Do you know the mushroom man?

Michael Muckian, Contributing writer

When the Dane County Farmers’ Market opened for the season at 6 a.m. on April 18, vendor Jaime Ramsay was in the same stall he and his wife Diane have occupied since 1992, right where Wisconsin Avenue intersects with Mifflin Street on the Capitol Square. With him, as always: his mushrooms.

Ramsay is a mushroom farmer, and has been one significantly longer than his 23-year tenure at the market. While he grew up on his family’s dairy farm near Merrimac, Wisconsin, and still lives there, he’s since become a staple of the community’s mushroom-lovers, including a weekly barrage of chefs from some of Madison’s finest restaurants.

“I first read about shiitake mushrooms back in the ‘90s,” says Ramsay, who studied dairy science at UW-Madison. “There was a lot of information available and I thought that this would be something fun that we could do.”

Shiitake mushrooms, Southeast Asian in origin, are known by epithets like sawtooth oak mushrooms or black forest mushrooms, based on the decaying oak and other tree varieties from which they naturally grow. The mushrooms have what Ramsay describes as a “woodsy, garlicky flavor” and a fairly meaty texture. 

Once a novelty only found in Asian dishes and miso soup, shiitake have become a mainstay among professional chefs and talented home cooks interested in stretching their families’ palates.

Ramsay originally tried growing his shiitake in the traditional fashion, where freshly cut logs with holes drilled in diamond-shaped patterns are used to house spores that will fruit and become edible fungi. That process, Ramsay says, proved costly and cumbersome.

He now uses sawdust blocks. Ramsay acquired his original blocks and other supplies used by a Sun Prairie mushroom grower that had gone out of business, purchasing the gear from the bank holding a lien on the property.

“One grower’s misfortune became our good fortune,” he says.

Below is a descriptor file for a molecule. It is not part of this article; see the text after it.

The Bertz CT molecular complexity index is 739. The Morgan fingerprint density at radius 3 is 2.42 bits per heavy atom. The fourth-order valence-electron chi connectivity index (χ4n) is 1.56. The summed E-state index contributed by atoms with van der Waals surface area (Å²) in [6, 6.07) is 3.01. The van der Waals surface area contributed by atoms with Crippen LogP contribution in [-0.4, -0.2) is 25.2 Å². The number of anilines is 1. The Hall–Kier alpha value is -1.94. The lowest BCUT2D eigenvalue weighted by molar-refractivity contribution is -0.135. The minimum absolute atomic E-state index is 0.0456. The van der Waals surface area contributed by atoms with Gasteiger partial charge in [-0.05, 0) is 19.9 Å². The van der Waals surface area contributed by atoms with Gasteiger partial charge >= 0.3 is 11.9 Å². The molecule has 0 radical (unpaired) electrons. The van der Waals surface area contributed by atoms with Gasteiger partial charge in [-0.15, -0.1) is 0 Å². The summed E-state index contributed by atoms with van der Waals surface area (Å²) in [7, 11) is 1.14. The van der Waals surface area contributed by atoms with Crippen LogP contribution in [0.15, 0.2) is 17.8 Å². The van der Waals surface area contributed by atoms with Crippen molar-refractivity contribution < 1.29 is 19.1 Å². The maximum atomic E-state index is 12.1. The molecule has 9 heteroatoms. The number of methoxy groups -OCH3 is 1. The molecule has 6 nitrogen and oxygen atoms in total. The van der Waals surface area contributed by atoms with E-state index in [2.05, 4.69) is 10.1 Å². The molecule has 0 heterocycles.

The 6-pound blocks look like large loaves of bread and are comprised of sawdust, wheat and millet that provide the spores with a place to grow and a modicum of nutrition. 

Placed on metal shelves in three barns on Ramsay’s property, which operates as Indian Farm Mushrooms and Hops, the mushroom requires a relatively warm, clean and humid environment and about four weeks to germinate and a total of 10 weeks to fruit-out with mushrooms ready for picking.

“We have about 4,000 square feet devoted to growing mushrooms,” Ramsay says. “I think we must have several thousand blocks growing at any one time.”

Oyster mushrooms, also known as abalone or tree mushrooms, are a little different. Ramsay grows yellow, gray, brown and pink oyster mushrooms, each of which has slightly different characteristics.

“The brown and gray oysters are similar in taste and texture,” Ramsay says. “The yellow oysters have a sharper flavor and are the lightest in texture, while the pinks have a texture similar to the browns and grays.”

Oyster mushrooms are grown on wheat straw and then the mixture is put in hanging plastic bags into which small holes have been cut. After four to six weeks of incubation, the mushroom fruit pops through the holes, ready to be harvested, a process that repeats itself every two weeks.

“Between the two we get 300 to 350 pounds of mushroom per week,” says Ramsay, who sells his crop for $3.50 per pint or two pints for $6. “I like to be competitive and tend to price my mushrooms below what you might pay in the grocery store.”

Ramsay also sells grow-your-own oyster mushroom kits for $10, each of which produces 1½ to 2½ pounds of mushrooms for the novice grower, he says.

Low prices and year-around availability are good news for Madison-area chefs, who often shop the Dane County market on Saturdays for produce to use during the week. 

Regular diners at Forequarter, Harvest, Cento, The Old Fashioned, Heritage Tavern and other establishments may have eaten Ramsay’s mushrooms. The grower sees the restaurants’ involvement as essential to the public’s “mushroom education.”

“Some people are afraid to try the mushrooms on their own, but the chefs put them in dishes that are fantastic,” he said. “I tell everyone to just try them and you will enjoy them.”

In addition to mushrooms, Ramsay also grows hops, which he sells through the Wisconsin Hop Exchange, a cooperative formed to provide locally grown hops to the state’s craft brewing industry. The hops towers occupy only about a half-acre of his farm and that’s about as deep as he wants to get into the brewing industry.

“I don’t think my wife would want me to grow more,” Ramsay says.